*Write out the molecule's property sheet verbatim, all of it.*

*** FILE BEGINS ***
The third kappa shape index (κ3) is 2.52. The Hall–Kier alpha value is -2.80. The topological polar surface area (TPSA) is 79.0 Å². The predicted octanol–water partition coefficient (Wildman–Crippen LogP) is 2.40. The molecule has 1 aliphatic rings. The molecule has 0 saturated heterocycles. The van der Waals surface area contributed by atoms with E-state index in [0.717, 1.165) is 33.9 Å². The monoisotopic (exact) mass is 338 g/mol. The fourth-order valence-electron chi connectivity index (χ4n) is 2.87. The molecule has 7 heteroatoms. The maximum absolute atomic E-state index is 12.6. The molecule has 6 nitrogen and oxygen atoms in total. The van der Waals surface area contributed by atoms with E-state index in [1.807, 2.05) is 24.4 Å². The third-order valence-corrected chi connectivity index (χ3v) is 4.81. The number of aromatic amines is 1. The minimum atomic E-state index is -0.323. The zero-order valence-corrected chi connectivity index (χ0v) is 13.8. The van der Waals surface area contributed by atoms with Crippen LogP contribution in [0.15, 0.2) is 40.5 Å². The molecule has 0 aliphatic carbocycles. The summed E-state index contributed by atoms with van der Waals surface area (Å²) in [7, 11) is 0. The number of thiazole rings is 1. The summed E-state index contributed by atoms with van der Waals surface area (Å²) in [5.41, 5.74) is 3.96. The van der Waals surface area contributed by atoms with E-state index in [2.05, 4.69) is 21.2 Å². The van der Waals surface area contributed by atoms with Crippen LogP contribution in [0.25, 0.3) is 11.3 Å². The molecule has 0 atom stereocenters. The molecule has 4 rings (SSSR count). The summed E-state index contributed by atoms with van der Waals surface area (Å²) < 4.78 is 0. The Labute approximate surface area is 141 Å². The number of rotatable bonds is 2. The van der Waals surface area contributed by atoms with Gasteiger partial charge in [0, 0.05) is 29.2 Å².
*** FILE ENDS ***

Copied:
The third kappa shape index (κ3) is 2.52. The Hall–Kier alpha value is -2.80. The topological polar surface area (TPSA) is 79.0 Å². The predicted octanol–water partition coefficient (Wildman–Crippen LogP) is 2.40. The molecule has 1 aliphatic rings. The molecule has 0 saturated heterocycles. The van der Waals surface area contributed by atoms with E-state index in [0.717, 1.165) is 33.9 Å². The monoisotopic (exact) mass is 338 g/mol. The fourth-order valence-electron chi connectivity index (χ4n) is 2.87. The molecule has 7 heteroatoms. The maximum absolute atomic E-state index is 12.6. The molecule has 6 nitrogen and oxygen atoms in total. The van der Waals surface area contributed by atoms with E-state index in [1.807, 2.05) is 24.4 Å². The third-order valence-corrected chi connectivity index (χ3v) is 4.81. The number of aromatic amines is 1. The minimum atomic E-state index is -0.323. The zero-order valence-corrected chi connectivity index (χ0v) is 13.8. The van der Waals surface area contributed by atoms with Crippen LogP contribution in [0.15, 0.2) is 40.5 Å². The molecule has 0 aliphatic carbocycles. The summed E-state index contributed by atoms with van der Waals surface area (Å²) in [7, 11) is 0. The number of thiazole rings is 1. The summed E-state index contributed by atoms with van der Waals surface area (Å²) in [5.41, 5.74) is 3.96. The van der Waals surface area contributed by atoms with E-state index in [2.05, 4.69) is 21.2 Å². The van der Waals surface area contributed by atoms with Crippen LogP contribution in [0.25, 0.3) is 11.3 Å². The molecule has 0 atom stereocenters. The molecule has 4 rings (SSSR count). The summed E-state index contributed by atoms with van der Waals surface area (Å²) < 4.78 is 0. The Labute approximate surface area is 141 Å². The number of rotatable bonds is 2. The van der Waals surface area contributed by atoms with Gasteiger partial charge in [0, 0.05) is 29.2 Å².